This is only marginally about beer, but since I’m often reading over data, statistics and scientific reports, notions of causation and correlation have become a subject of great interest. This is a Slideshare by Mark Madson, a research analyst with Third Nature in Portland, Oregon. Apparently in schools teaching business, marketing and the like, instructors often include a tale showing a correlation between the sales of beer and diapers, to illustrate thinking in new ways and how seemingly unrelated items might be connected, or could be connected by a savvy company. Having worked retail for many years during various stages of my life, the science of getting a customer’s attention through shelf placement, cross-merchandising and other strategies I find fascinating, in part because it’s a window into human nature itself. In his presentation, Beer, Diapers, and Correlation: A Tale of Ambiguity, Madson examines the oft-related story of a correlation between beer and diapers and tries to find out its origin and whether or not it’s actually true.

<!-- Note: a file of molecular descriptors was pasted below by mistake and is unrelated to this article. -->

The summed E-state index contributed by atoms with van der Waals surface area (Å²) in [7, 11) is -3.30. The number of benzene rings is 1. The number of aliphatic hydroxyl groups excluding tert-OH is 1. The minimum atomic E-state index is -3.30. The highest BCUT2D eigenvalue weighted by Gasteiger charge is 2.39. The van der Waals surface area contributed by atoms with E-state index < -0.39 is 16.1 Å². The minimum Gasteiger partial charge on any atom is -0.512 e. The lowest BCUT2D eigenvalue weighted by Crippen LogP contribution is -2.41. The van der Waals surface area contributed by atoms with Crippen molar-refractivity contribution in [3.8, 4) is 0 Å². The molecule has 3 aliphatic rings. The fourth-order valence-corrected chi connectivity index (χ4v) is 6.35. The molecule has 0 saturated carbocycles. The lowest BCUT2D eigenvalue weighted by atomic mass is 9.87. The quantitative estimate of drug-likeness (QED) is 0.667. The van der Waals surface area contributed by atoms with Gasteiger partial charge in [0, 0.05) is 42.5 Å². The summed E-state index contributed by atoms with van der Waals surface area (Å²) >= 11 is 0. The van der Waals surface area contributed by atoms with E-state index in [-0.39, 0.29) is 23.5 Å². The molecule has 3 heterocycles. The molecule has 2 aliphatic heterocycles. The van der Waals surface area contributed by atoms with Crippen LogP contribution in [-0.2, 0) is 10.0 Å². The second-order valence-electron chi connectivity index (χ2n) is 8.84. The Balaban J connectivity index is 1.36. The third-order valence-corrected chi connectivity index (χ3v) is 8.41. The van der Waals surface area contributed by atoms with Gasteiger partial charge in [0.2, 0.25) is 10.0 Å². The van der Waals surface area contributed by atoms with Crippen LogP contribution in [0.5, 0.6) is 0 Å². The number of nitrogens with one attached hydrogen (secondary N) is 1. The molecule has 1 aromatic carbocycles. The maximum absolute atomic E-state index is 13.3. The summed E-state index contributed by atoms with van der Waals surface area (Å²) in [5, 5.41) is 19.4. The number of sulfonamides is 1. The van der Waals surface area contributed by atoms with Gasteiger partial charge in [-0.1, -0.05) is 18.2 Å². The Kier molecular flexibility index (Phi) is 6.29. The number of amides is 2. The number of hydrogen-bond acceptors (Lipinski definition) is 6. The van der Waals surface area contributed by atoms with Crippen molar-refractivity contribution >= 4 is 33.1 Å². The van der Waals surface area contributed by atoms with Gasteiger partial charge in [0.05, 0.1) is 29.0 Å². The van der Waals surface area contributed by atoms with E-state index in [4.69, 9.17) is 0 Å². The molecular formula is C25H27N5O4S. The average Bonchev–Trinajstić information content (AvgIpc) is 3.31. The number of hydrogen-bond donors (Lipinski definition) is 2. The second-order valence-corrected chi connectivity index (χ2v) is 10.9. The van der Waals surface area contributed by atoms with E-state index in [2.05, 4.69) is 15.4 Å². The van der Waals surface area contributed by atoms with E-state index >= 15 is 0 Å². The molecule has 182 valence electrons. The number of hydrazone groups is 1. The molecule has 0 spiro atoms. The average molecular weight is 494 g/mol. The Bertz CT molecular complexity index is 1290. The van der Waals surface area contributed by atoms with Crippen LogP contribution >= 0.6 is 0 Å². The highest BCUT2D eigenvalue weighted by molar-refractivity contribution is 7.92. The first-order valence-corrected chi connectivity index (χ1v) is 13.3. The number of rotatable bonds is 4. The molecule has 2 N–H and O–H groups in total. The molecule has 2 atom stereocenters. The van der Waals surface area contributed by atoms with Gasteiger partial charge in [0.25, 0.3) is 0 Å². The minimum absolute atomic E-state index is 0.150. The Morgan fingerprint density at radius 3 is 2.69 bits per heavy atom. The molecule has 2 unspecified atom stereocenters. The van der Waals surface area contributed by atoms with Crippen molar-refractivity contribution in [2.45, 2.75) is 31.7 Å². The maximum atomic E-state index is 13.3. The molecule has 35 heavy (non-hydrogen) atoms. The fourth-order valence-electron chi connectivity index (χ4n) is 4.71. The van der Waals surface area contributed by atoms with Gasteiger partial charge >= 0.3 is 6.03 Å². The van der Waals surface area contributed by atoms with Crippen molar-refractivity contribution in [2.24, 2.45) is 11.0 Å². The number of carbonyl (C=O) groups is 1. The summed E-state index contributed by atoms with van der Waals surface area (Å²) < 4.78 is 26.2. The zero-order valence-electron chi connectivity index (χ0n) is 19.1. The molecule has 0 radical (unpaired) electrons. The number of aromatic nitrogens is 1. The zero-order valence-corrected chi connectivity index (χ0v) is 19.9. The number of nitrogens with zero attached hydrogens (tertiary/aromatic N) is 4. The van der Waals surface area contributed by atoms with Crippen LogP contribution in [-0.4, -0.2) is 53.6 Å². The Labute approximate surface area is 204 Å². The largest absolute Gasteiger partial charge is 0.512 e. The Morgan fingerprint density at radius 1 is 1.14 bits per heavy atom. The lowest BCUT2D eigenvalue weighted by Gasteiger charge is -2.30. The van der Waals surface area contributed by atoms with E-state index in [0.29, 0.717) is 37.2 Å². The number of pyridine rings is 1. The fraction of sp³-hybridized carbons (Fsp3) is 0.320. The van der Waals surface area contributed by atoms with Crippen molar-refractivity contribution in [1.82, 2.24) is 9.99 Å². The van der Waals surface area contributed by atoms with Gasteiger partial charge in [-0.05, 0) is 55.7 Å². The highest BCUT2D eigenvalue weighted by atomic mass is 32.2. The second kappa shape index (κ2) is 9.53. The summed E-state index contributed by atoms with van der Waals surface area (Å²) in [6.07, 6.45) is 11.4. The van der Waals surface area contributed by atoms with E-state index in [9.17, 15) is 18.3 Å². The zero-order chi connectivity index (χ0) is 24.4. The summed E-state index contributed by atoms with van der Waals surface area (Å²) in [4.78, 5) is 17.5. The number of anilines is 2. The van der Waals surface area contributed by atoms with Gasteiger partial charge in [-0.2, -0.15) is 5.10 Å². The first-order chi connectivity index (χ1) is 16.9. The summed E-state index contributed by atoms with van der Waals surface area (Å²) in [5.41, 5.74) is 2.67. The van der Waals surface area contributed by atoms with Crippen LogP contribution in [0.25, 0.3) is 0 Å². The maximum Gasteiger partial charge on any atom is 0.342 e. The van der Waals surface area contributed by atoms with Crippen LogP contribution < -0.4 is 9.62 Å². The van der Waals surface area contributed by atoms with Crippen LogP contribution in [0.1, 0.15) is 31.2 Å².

The story of the correlation between beer and diaper sales is commonly used to explain product affinities in introductory data mining courses. Rarely does anyone ask about the origin of this story. Is it true? Why is it true? What does true mean anyway?

The latter question is the most interesting because it challenges the ideas of accuracy in data and analytic models.

This is the real history of the beer and diapers story, explaining its origins and truth, based on repeated analyses of retail data over two decades. It will show that one can have multiple contradictory results from analytic models, and how they can all be true.